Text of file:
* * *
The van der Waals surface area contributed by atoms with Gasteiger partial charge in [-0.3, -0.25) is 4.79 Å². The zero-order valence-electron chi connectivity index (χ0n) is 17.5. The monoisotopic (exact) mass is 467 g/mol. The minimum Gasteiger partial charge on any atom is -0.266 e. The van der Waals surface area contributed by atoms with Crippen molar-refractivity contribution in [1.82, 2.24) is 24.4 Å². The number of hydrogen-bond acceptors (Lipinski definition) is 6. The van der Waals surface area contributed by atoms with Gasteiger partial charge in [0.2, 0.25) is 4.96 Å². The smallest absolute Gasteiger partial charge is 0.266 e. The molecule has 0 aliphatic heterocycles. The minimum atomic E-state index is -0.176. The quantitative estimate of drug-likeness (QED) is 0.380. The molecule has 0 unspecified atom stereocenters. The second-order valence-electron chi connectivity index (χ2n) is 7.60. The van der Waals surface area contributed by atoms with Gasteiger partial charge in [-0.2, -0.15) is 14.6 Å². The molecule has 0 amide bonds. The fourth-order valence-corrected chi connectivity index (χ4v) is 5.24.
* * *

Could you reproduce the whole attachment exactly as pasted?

The van der Waals surface area contributed by atoms with Gasteiger partial charge in [-0.3, -0.25) is 4.79 Å². The zero-order valence-electron chi connectivity index (χ0n) is 17.5. The monoisotopic (exact) mass is 467 g/mol. The minimum Gasteiger partial charge on any atom is -0.266 e. The van der Waals surface area contributed by atoms with Crippen molar-refractivity contribution in [1.82, 2.24) is 24.4 Å². The number of hydrogen-bond acceptors (Lipinski definition) is 6. The van der Waals surface area contributed by atoms with Gasteiger partial charge in [0.2, 0.25) is 4.96 Å². The smallest absolute Gasteiger partial charge is 0.266 e. The molecule has 0 aliphatic heterocycles. The minimum atomic E-state index is -0.176. The quantitative estimate of drug-likeness (QED) is 0.380. The molecule has 0 unspecified atom stereocenters. The second-order valence-electron chi connectivity index (χ2n) is 7.60. The van der Waals surface area contributed by atoms with Gasteiger partial charge in [-0.2, -0.15) is 14.6 Å². The molecule has 0 amide bonds. The fourth-order valence-corrected chi connectivity index (χ4v) is 5.24.